PBS’s Yamiche Alcindor mocked for confronting surgeon general over ‘offensive’ remarks appealing to minorit…

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PBS White House correspondent Yamiche Alcindor was ridiculed after a bizarre exchange with Surgeon General Jerome Adams over his appeal to minority groups to stay healthy during the coronavirus outbreak.

Recent reports have shown that the virus has disproportionately impacted the black and Latino communities, particularly in urban areas. While Adams acknowledged at Friday’s coronavirus press briefing that the didn’t have the answer to that, he did list physical traits that are prevalent among minority groups that could have a role with the outbreak as well as “multi-generational housing” that can accelerate the spread of the disease.

“I want to close by saying while your state and local health departments and those of us in public service are working day and night to help stop the spread of COVID-19 and to protect you regardless of your color, your creed, or your geography, I need you to know that you’re not helpless and that it’s even more important in communities of color, we adhere to the task force guidelines to slow the spread,” Adams said. “Avoid alcohol, tobacco, and drugs. And call your friends and family. Check on your mother, she wants to hear from you right now.”

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“And speaking of mothers, we need you to do this if not for yourself than for your abuela. Do it for your granddaddy. Do it for your Big Mama. Do it for your Pop-Pop. We need you to understand, especially in communities of colors, we need you to step up and help stop the spread so that we can protect those who are most vulnerable.”

Shortly after, Alcindor confronted Adams over his remarks, which she claimed had already “offended”  individuals online.

“You said that African Americans and Latinos should avoid alcohol, drugs, and tobacco. You also said do it for your abuela, do it for Big Mama and Pop-Pop. There are some people online who are already offended by that language and the idea that you’re saying that behaviors might be leading to these high death rates,” Alcindor told Adams. “Do you, I guess, have a response to people who might be offended by the language that you used?”

Adams responded by telling Alcindor that he had spoken with The National Association for the Advancement of Colored People (NAACP) and stressed that they need “targeted outreach to the African American community” and that he was using language that he uses in his “own family.”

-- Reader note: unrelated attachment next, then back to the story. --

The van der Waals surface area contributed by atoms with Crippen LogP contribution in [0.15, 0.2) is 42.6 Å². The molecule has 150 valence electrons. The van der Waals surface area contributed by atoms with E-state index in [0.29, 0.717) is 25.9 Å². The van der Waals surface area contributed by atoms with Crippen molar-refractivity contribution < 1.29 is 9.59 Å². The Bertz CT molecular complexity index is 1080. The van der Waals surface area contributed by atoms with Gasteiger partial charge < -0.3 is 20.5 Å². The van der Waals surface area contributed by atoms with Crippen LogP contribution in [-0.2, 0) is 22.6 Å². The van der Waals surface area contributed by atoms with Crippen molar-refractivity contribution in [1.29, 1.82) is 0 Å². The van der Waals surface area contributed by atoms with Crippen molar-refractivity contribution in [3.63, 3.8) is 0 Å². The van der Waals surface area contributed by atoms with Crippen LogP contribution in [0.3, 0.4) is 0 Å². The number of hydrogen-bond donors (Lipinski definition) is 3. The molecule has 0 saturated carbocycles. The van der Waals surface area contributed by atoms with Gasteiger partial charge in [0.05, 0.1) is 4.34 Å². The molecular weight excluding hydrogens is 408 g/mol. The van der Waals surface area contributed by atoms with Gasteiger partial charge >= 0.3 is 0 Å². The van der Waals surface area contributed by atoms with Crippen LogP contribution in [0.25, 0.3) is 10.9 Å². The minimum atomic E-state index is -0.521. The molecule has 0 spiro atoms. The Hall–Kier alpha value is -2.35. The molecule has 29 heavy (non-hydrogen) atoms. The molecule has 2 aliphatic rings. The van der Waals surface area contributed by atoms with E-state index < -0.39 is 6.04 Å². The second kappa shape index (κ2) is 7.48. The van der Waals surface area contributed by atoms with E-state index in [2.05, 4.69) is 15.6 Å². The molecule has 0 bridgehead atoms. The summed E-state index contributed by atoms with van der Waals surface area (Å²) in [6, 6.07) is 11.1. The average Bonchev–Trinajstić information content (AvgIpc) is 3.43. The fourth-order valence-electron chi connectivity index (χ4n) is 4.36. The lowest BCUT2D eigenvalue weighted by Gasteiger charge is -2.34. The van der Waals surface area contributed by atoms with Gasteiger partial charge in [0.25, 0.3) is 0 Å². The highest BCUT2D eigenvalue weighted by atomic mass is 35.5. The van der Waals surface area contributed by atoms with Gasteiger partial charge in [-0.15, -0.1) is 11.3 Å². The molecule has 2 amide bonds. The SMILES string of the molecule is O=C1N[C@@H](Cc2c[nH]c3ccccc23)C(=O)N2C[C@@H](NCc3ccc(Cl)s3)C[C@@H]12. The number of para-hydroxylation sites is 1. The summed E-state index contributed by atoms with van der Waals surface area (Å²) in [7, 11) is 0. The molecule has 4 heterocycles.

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“I have a Puerto Rican brother-in-law. I call my Grand Daddy ‘Grand Daddy.’ I have relatives who call their grandparents ‘Big Mama.’ So that was not meant to be offensive, that is the language that we use and that I use and we need to continue to target our outreach to those communities,” Adams explained. “It is critically important that they understand that it’s not just about them and I was very clear about that. It’s not just about what you do, but you also are not helpless.”

He continued, “We need everyone — black, brown, white, whatever color you are — to follow the president’s guidelines, the coronavirus guidelines and do their part because when I talked to the NAACP three weeks ago, it’s important to note that one of the things that they asked me was will you help dispel the myths in this community that people actually can’t get coronavirus if they’re black. That was a myth that was out there that’s actually very important for us to squash here.”

Alcindor then asked the doctor, “So do you recommend that all Americans avoid tobacco, alcohol, and drug use?”

“Absolutely,” Adams responded. “It’s especially important for people who are at risk with comorbidities. But yes, all Americans. So thank you and I will clarify that. All Americans need to avoid these substances at all times.”

U.S. Surgeon General Jerome Adams speaks about the coronavirus in the James Brady Press Briefing Room of the White House, Friday, April 3, 2020, in Washington. (AP Photo/Alex Brandon)

U.S. Surgeon General Jerome Adams speaks about the coronavirus in the James Brady Press Briefing Room of the White House, Friday, April 3, 2020, in Washington. (AP Photo/Alex Brandon)

The PBS journalist was widely mocked over her exchange with the surgeon general.

“Now, the surgeon general is being accused of using insensitive language in real time at the coronavirus briefing,” National Review editor Rich Lowry reacted.

“@Yamiche Alcindor lecturing the Surgeon General of the United States as a member of the P.C. Police is pretty pathetic. And never forget — she works for PBS, so she’s doing this on OUR behalf as taxpayers,” NewsBusters managing editor Curtis Houck tweeted.

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“Context: As a Latino that’s not obtuse and understands what the Surgeon General is trying to say, ie: giving tips to save lives, I did not find this offensive,” Townhall.com senior writer Julio Rosas said.

“This is the dumbest question I’ve ever heard,” political strategist Caleb Hull declared.

Some even accused her of trying to stir backlash against the task force official in a tweet she made during the briefing.

“This is pure art. In her first tweet as soon as he said it, she insisted ‘some will find this language offensive’ and by the time she wrote her second tweet suddenly ‘many’ had already ‘found this language offensive.’ She discovered those many people awfully quickly,” writer A.G. Hamilton said.

“You posted your tweet just so you could get people pissed off so you could turn around and say that people online were ‘offended,'” The Daily Wire’s Ryan Saavedra similarly wrote.

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